By Conn Hastings, science writer
Honeybees use a sophisticated dance to tell their sisters about the location of nearby flowers. This phenomenon forms the inspiration for a form of robot-robot communication that does not rely on digital networks. A recent study presents a simple technique whereby robots view and interpret each other’s movements or a gesture from a human to communicate a geographical location. This approach could prove invaluable when network coverage is unreliable or absent, such as in disaster zones.
Where are those flowers and how far away are they? This is the crux of the ‘waggle dance’ performed by honeybees to alert others to the location of nectar-rich flowers. A new study in Frontiers in Robotics and AI has taken inspiration from this technique to devise a way for robots to communicate. The first robot traces a shape on the floor, and the shape’s orientation and the time it takes to trace it tell the second robot the required direction and distance of travel. The technique could prove invaluable in situations where robot labor is required but network communications are unreliable, such as in a disaster zone or in space.
If you have ever found yourself in a noisy environment, such as a factory floor, you may have noticed that humans are adept at communicating using gestures. Well, we aren’t the only ones. In fact, honeybees take non-verbal communication to a whole new level.
By wiggling their backside while parading through the hive, they can let other honeybees know about the location of food. The direction of this ‘waggle dance’ lets other bees know the direction of the food with respect to the hive and the sun, and the duration of the dance lets them know how far away it is. It is a simple but effective way to convey complex geographical coordinates.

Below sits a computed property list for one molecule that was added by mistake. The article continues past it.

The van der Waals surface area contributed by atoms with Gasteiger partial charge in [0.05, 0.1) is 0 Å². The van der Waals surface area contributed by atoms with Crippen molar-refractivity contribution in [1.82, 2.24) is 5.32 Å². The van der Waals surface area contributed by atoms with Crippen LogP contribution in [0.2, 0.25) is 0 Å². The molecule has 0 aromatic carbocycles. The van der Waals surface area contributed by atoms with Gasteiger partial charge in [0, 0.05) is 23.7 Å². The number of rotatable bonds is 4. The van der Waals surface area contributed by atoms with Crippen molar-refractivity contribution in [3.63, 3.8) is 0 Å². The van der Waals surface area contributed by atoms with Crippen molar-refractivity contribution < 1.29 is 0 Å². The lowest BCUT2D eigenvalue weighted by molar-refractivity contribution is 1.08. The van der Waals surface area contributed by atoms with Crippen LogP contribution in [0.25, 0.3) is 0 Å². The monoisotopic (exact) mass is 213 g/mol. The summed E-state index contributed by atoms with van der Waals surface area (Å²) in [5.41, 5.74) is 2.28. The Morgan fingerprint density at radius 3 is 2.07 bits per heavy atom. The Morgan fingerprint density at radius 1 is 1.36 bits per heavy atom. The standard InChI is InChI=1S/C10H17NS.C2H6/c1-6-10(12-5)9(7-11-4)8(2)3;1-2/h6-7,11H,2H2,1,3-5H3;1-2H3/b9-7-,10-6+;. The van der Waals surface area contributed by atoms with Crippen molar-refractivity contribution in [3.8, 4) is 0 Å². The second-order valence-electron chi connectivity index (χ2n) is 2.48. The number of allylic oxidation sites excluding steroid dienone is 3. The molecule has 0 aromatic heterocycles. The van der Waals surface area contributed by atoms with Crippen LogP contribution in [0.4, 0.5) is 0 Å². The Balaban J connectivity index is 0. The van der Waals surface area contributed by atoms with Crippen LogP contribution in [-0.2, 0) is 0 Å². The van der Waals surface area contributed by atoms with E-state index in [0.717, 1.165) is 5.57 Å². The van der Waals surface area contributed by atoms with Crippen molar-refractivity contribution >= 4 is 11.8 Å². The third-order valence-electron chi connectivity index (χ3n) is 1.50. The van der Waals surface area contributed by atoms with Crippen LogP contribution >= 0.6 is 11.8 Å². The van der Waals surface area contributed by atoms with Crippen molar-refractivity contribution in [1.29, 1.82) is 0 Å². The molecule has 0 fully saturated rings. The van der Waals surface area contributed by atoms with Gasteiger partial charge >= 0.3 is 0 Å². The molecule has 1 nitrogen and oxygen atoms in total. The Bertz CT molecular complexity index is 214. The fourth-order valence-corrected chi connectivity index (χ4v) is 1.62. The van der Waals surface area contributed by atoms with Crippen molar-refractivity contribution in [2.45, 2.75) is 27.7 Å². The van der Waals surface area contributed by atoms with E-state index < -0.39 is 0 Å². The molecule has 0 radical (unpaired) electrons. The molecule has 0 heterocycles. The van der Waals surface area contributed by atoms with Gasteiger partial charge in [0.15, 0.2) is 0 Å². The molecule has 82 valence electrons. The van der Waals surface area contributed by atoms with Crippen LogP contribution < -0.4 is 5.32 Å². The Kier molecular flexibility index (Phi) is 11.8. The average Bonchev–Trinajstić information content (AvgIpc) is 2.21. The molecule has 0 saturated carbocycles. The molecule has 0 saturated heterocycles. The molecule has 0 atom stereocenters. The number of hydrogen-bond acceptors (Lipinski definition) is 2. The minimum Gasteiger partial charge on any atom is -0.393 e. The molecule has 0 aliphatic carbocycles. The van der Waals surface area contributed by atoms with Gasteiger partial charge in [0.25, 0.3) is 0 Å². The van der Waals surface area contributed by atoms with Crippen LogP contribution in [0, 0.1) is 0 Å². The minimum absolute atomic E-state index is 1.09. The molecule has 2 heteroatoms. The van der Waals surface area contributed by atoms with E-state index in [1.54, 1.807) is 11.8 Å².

This ingenious method of communication inspired the researchers behind this latest study to apply it to the world of robotics. Robot cooperation allows multiple robots to coordinate and complete complex tasks. Typically, robots communicate using digital networks, but what happens when these are unreliable, such as during an emergency or in remote locations? Moreover, how can humans communicate with robots in such a scenario?
To address this, the researchers designed a visual communication system for robots with on-board cameras, using algorithms that allow the robots to interpret what they see. They tested the system using a simple task, where a package in a warehouse needs to be moved. The system allows a human to communicate with a ‘messenger robot’, which supervises and instructs a ‘handling robot’ that performs the task.
In this situation, the human can communicate with the messenger robot using gestures, such as a raised hand with a closed fist. The robot can recognize the gesture using its on-board camera and skeletal tracking algorithms. Once the human has shown the messenger robot where the package is, it conveys this information to the handling robot.
This involves positioning itself in front of the handling robot and tracing a specific shape on the ground. The orientation of the shape indicates the required direction of travel, while the length of time it takes to trace it indicates the distance. This robot dance would make a worker bee proud, but did it work?
The researchers put it to the test using a computer simulation, and with real robots and human volunteers. The robots interpreted the gestures correctly 90% and 93.3% of the time, respectively, highlighting the potential of the technique.
“This technique could be useful in places where communication network coverage is insufficient and intermittent, such as robot search-and-rescue operations in disaster zones or in robots that undertake space walks,” said Prof Abhra Roy Chowdhury of the Indian Institute of Science, senior author on the study. “This method depends on robot vision through a simple camera, and therefore it is compatible with robots of various sizes and configurations and is scalable,” added Kaustubh Joshi of the University of Maryland, first author on the study.
Video credit: K Joshi and AR Chowdury
This article was originally published on the Frontiers blog.